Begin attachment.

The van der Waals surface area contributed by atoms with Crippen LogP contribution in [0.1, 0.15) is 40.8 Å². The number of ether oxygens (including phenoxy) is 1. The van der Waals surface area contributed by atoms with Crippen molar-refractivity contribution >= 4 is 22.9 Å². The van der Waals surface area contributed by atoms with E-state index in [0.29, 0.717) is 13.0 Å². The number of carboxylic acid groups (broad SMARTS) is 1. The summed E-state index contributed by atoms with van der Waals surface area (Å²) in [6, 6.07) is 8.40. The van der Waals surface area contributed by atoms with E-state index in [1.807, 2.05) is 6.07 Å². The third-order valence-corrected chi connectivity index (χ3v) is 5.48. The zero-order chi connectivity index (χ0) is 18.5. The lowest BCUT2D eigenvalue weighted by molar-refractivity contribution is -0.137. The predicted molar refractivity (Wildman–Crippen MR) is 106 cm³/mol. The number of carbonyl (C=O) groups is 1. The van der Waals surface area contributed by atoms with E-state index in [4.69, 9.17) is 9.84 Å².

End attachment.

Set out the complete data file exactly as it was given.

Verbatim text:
The van der Waals surface area contributed by atoms with Crippen LogP contribution in [0.1, 0.15) is 40.8 Å². The number of ether oxygens (including phenoxy) is 1. The van der Waals surface area contributed by atoms with Crippen molar-refractivity contribution >= 4 is 22.9 Å². The van der Waals surface area contributed by atoms with E-state index in [0.29, 0.717) is 13.0 Å². The number of carboxylic acid groups (broad SMARTS) is 1. The summed E-state index contributed by atoms with van der Waals surface area (Å²) in [6, 6.07) is 8.40. The van der Waals surface area contributed by atoms with E-state index in [1.807, 2.05) is 6.07 Å². The third-order valence-corrected chi connectivity index (χ3v) is 5.48. The zero-order chi connectivity index (χ0) is 18.5. The lowest BCUT2D eigenvalue weighted by molar-refractivity contribution is -0.137. The predicted molar refractivity (Wildman–Crippen MR) is 106 cm³/mol. The number of carbonyl (C=O) groups is 1. The van der Waals surface area contributed by atoms with E-state index in [4.69, 9.17) is 9.84 Å².